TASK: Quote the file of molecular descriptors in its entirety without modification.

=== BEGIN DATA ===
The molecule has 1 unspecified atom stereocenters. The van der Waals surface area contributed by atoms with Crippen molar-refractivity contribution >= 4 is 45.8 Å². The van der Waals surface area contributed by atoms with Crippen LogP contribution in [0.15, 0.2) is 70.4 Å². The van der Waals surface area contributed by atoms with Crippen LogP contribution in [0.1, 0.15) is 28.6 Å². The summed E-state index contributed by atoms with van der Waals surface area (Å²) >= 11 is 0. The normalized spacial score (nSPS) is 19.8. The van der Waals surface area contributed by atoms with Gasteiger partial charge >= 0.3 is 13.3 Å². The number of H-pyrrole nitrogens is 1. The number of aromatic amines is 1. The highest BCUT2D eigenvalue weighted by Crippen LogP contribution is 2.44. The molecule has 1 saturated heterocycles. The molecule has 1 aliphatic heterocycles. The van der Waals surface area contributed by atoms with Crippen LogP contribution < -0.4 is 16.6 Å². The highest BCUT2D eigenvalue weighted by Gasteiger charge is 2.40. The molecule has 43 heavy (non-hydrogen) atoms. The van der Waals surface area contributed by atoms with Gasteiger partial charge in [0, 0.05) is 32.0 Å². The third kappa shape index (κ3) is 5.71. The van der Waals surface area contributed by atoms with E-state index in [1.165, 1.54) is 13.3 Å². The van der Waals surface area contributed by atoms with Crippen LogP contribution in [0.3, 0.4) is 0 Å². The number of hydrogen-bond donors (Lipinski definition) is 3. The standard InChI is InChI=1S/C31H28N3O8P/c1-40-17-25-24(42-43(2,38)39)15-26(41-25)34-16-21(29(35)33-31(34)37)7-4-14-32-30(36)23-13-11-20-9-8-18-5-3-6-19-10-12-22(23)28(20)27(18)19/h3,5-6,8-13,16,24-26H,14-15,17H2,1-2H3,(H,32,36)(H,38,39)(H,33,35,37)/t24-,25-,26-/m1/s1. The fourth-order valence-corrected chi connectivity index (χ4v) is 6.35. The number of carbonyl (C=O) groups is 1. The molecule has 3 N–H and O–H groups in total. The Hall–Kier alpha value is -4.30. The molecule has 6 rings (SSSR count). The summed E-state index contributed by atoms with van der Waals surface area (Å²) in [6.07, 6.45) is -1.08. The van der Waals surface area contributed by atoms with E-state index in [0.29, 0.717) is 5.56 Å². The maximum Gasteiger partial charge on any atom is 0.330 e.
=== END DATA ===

The molecule has 1 unspecified atom stereocenters. The van der Waals surface area contributed by atoms with Crippen molar-refractivity contribution >= 4 is 45.8 Å². The van der Waals surface area contributed by atoms with Crippen LogP contribution in [0.15, 0.2) is 70.4 Å². The van der Waals surface area contributed by atoms with Crippen LogP contribution in [0.1, 0.15) is 28.6 Å². The summed E-state index contributed by atoms with van der Waals surface area (Å²) >= 11 is 0. The normalized spacial score (nSPS) is 19.8. The van der Waals surface area contributed by atoms with Gasteiger partial charge >= 0.3 is 13.3 Å². The number of H-pyrrole nitrogens is 1. The number of aromatic amines is 1. The highest BCUT2D eigenvalue weighted by Crippen LogP contribution is 2.44. The molecule has 1 saturated heterocycles. The molecule has 1 aliphatic heterocycles. The van der Waals surface area contributed by atoms with Crippen LogP contribution < -0.4 is 16.6 Å². The highest BCUT2D eigenvalue weighted by Gasteiger charge is 2.40. The molecule has 43 heavy (non-hydrogen) atoms. The van der Waals surface area contributed by atoms with Gasteiger partial charge in [0, 0.05) is 32.0 Å². The third kappa shape index (κ3) is 5.71. The van der Waals surface area contributed by atoms with E-state index in [1.165, 1.54) is 13.3 Å². The van der Waals surface area contributed by atoms with Crippen LogP contribution in [0.3, 0.4) is 0 Å². The number of hydrogen-bond donors (Lipinski definition) is 3. The standard InChI is InChI=1S/C31H28N3O8P/c1-40-17-25-24(42-43(2,38)39)15-26(41-25)34-16-21(29(35)33-31(34)37)7-4-14-32-30(36)23-13-11-20-9-8-18-5-3-6-19-10-12-22(23)28(20)27(18)19/h3,5-6,8-13,16,24-26H,14-15,17H2,1-2H3,(H,32,36)(H,38,39)(H,33,35,37)/t24-,25-,26-/m1/s1. The fourth-order valence-corrected chi connectivity index (χ4v) is 6.35. The number of carbonyl (C=O) groups is 1. The molecule has 3 N–H and O–H groups in total. The Hall–Kier alpha value is -4.30. The molecule has 6 rings (SSSR count). The summed E-state index contributed by atoms with van der Waals surface area (Å²) in [6.07, 6.45) is -1.08. The van der Waals surface area contributed by atoms with E-state index in [0.29, 0.717) is 5.56 Å². The maximum Gasteiger partial charge on any atom is 0.330 e.